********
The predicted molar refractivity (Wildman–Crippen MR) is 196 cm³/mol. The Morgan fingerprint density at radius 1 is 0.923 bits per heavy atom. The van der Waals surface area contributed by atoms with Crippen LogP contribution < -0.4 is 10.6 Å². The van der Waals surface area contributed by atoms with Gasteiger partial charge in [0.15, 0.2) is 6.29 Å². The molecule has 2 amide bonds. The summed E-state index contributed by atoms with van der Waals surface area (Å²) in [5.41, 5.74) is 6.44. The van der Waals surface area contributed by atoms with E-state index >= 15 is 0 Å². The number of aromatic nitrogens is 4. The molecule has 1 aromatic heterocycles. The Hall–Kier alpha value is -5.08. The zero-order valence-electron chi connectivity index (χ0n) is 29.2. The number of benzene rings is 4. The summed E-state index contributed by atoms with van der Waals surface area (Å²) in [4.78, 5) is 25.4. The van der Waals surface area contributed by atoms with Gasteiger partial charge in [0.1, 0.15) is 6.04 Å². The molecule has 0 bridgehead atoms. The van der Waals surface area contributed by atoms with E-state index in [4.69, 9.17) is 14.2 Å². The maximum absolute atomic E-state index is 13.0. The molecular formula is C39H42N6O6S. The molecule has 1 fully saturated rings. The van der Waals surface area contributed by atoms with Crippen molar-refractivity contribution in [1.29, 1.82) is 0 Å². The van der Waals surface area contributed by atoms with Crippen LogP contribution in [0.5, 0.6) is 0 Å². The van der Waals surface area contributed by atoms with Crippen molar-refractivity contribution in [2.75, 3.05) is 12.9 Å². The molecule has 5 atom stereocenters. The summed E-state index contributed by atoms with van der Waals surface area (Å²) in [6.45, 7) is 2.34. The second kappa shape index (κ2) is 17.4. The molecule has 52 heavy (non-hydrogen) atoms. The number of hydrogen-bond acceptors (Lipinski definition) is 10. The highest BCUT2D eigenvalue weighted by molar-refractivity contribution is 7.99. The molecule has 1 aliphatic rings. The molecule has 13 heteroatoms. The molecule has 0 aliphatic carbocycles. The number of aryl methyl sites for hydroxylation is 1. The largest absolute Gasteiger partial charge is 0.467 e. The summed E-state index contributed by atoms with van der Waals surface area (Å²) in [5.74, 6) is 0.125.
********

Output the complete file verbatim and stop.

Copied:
The predicted molar refractivity (Wildman–Crippen MR) is 196 cm³/mol. The Morgan fingerprint density at radius 1 is 0.923 bits per heavy atom. The van der Waals surface area contributed by atoms with Crippen LogP contribution < -0.4 is 10.6 Å². The van der Waals surface area contributed by atoms with Gasteiger partial charge in [0.15, 0.2) is 6.29 Å². The molecule has 2 amide bonds. The summed E-state index contributed by atoms with van der Waals surface area (Å²) in [5.41, 5.74) is 6.44. The van der Waals surface area contributed by atoms with E-state index >= 15 is 0 Å². The number of aromatic nitrogens is 4. The molecule has 1 aromatic heterocycles. The Hall–Kier alpha value is -5.08. The zero-order valence-electron chi connectivity index (χ0n) is 29.2. The number of benzene rings is 4. The summed E-state index contributed by atoms with van der Waals surface area (Å²) in [4.78, 5) is 25.4. The van der Waals surface area contributed by atoms with Gasteiger partial charge in [0.1, 0.15) is 6.04 Å². The molecule has 0 bridgehead atoms. The van der Waals surface area contributed by atoms with E-state index in [4.69, 9.17) is 14.2 Å². The maximum absolute atomic E-state index is 13.0. The molecular formula is C39H42N6O6S. The molecule has 1 fully saturated rings. The van der Waals surface area contributed by atoms with Crippen molar-refractivity contribution in [1.29, 1.82) is 0 Å². The van der Waals surface area contributed by atoms with Crippen LogP contribution in [0.5, 0.6) is 0 Å². The van der Waals surface area contributed by atoms with Crippen molar-refractivity contribution in [2.75, 3.05) is 12.9 Å². The molecule has 5 atom stereocenters. The summed E-state index contributed by atoms with van der Waals surface area (Å²) in [6.45, 7) is 2.34. The second kappa shape index (κ2) is 17.4. The molecule has 52 heavy (non-hydrogen) atoms. The number of hydrogen-bond acceptors (Lipinski definition) is 10. The highest BCUT2D eigenvalue weighted by molar-refractivity contribution is 7.99. The molecule has 1 aliphatic rings. The molecule has 13 heteroatoms. The molecule has 0 aliphatic carbocycles. The number of aryl methyl sites for hydroxylation is 1. The largest absolute Gasteiger partial charge is 0.467 e. The summed E-state index contributed by atoms with van der Waals surface area (Å²) in [5.74, 6) is 0.125.